Qantas issued an apology for selling tickets to more than 8,000 flights last year but attributed the failure to the uncertainty in the aviation industry following the Covid pandemic.
Australian airline Qantas apologised to the Australian competition regulator and customers for the fall in its service standards and acknowledged that it was suffering damage which is impacting its reputation on Monday. The apology came after the Australian Competition and Consumer Commission (ACCC), the nation’s competition regulator, sued the airlines for allegedly selling tickets for thousands of cancelled flights.
The ACCC reprimanded Qantas last week and told the court that the carrier went against consumer laws when it sold tickets to more than 8,000 flights between May and July 2022 without disclosing they had been cancelled, news agency Reuters reported.
The ACCC highlighted in the lawsuit that Qantas ticket sales for those cancelled flights went on for 16 days. It also pointed out that the cancellations were for reasons which were under the control of the airlines.
This meant that because of Qantas’s actions customers were left with less time to make alternative bookings and may have paid higher prices to fly at a particular time.
A report by the Associated Press, citing the ACCC, said that in one case Qantas sold 21 tickets for a July 29, 2022, service from Sydney to San Francisco up to 40 days after that flight was cancelled.
The airlines released a statement where it said that it was reviewing the allegations made by the competition regulator. They said that the period of time the ACCC allegations refer to were a time when the aviation industry was going through a period of “upheaval and uncertainty” which was “well-publicised”.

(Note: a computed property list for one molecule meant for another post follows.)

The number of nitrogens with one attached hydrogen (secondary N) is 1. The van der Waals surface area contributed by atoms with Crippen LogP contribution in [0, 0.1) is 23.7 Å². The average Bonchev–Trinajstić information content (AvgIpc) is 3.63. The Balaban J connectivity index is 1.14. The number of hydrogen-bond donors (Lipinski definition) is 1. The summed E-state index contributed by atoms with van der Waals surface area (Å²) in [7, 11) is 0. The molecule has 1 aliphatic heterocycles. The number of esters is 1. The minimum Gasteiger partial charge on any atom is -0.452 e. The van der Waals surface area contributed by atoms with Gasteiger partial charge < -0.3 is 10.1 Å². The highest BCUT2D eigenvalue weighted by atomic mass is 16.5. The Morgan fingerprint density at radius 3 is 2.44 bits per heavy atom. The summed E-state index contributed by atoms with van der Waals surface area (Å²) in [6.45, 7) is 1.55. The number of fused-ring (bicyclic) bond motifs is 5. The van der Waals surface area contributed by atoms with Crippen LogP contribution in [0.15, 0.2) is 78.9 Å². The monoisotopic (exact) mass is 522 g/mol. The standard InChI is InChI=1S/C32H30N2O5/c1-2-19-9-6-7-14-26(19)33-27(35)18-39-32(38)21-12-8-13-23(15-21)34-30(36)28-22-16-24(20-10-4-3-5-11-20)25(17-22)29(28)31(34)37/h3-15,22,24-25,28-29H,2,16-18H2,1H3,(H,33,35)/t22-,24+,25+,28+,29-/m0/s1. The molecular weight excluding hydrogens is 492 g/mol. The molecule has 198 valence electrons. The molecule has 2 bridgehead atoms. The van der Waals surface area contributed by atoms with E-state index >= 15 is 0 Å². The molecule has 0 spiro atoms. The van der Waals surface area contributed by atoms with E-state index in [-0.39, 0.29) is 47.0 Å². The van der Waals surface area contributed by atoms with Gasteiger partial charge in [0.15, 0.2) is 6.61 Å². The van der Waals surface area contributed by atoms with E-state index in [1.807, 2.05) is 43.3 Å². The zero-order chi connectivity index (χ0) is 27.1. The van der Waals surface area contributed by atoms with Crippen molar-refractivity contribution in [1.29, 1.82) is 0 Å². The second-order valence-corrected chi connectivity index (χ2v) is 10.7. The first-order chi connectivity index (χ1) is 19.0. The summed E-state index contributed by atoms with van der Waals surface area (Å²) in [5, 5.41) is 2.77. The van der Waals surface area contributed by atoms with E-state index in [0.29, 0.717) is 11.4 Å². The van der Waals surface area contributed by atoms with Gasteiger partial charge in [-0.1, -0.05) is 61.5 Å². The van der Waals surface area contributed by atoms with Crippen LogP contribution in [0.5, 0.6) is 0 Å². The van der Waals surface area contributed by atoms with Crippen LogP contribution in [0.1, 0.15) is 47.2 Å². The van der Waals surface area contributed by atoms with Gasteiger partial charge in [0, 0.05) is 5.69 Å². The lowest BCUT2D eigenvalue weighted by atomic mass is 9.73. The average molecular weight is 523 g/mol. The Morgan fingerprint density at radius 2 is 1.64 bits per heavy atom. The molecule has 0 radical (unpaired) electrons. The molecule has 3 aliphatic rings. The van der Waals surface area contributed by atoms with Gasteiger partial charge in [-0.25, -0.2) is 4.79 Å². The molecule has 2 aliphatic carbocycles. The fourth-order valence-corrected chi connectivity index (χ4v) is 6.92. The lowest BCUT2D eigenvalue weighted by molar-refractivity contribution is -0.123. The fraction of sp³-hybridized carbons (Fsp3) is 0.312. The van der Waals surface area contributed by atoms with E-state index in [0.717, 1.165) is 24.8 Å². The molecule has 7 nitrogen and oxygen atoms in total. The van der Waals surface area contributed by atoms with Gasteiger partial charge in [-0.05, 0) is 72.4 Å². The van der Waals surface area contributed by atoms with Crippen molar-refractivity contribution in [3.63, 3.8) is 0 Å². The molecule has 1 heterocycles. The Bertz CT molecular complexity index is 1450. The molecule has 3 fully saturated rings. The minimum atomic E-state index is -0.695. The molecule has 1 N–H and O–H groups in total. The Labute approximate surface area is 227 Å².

Qantas said that it offers an alternative flight to customers when the original flight they were supposed to be on is cancelled, close to the original departure time, or a refund.
“The ACCC’s allegations come at a time when Qantas’ reputation has already been hit hard on several fronts. We want the community to know that we hear and understand their disappointment,” Qantas said.
“All airlines were experiencing well-publicised issues from a very challenging restart, with ongoing border uncertainty, industry wide staff shortages and fleet availability causing a lot of disruption,” the airline said in a statement.
Qantas received many complaints of flight cancellations and lost luggage mostly due to staff shortages when Australia opened its borders in late 2021 after the pandemic.
The ACCC last week was left unimpressed with Qantas selling tickets of thousands of flights that had already been cancelled.
“We consider that this should be a record penalty for this conduct. We are going to seek a penalty that will underline that this is not just to be a cost of doing business,” ACCC chair Gina Cass-Gottlieb was quoted as saying by the Associated Press.
“We consider these penalties to have been too low. We think the penalties should be in hundreds of million, not tens of million,” she further added.